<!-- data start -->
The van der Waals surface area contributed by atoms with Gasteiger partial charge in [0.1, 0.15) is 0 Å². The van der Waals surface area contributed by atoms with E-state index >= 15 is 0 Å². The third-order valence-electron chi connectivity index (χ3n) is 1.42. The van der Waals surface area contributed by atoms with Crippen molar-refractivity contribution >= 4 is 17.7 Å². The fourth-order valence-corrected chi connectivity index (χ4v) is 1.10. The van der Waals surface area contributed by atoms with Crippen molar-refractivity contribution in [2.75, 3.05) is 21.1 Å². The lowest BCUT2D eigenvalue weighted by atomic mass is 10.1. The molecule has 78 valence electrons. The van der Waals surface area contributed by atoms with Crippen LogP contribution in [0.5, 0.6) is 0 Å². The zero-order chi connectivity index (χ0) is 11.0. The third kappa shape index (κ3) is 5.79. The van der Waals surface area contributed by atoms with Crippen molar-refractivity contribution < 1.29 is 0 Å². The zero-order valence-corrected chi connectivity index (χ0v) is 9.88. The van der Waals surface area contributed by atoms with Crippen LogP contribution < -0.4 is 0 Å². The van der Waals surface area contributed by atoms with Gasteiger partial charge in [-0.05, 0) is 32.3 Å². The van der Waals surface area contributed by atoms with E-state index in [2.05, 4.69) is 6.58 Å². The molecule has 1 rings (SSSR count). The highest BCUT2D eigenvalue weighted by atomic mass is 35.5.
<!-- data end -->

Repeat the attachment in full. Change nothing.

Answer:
The van der Waals surface area contributed by atoms with Gasteiger partial charge in [0.1, 0.15) is 0 Å². The van der Waals surface area contributed by atoms with E-state index >= 15 is 0 Å². The third-order valence-electron chi connectivity index (χ3n) is 1.42. The van der Waals surface area contributed by atoms with Crippen molar-refractivity contribution >= 4 is 17.7 Å². The fourth-order valence-corrected chi connectivity index (χ4v) is 1.10. The van der Waals surface area contributed by atoms with Crippen molar-refractivity contribution in [2.75, 3.05) is 21.1 Å². The lowest BCUT2D eigenvalue weighted by atomic mass is 10.1. The molecule has 78 valence electrons. The van der Waals surface area contributed by atoms with Crippen LogP contribution in [0.5, 0.6) is 0 Å². The zero-order chi connectivity index (χ0) is 11.0. The third kappa shape index (κ3) is 5.79. The van der Waals surface area contributed by atoms with Crippen molar-refractivity contribution < 1.29 is 0 Å². The zero-order valence-corrected chi connectivity index (χ0v) is 9.88. The van der Waals surface area contributed by atoms with Crippen LogP contribution < -0.4 is 0 Å². The van der Waals surface area contributed by atoms with Gasteiger partial charge in [-0.05, 0) is 32.3 Å². The van der Waals surface area contributed by atoms with E-state index in [2.05, 4.69) is 6.58 Å². The molecule has 1 rings (SSSR count). The highest BCUT2D eigenvalue weighted by atomic mass is 35.5.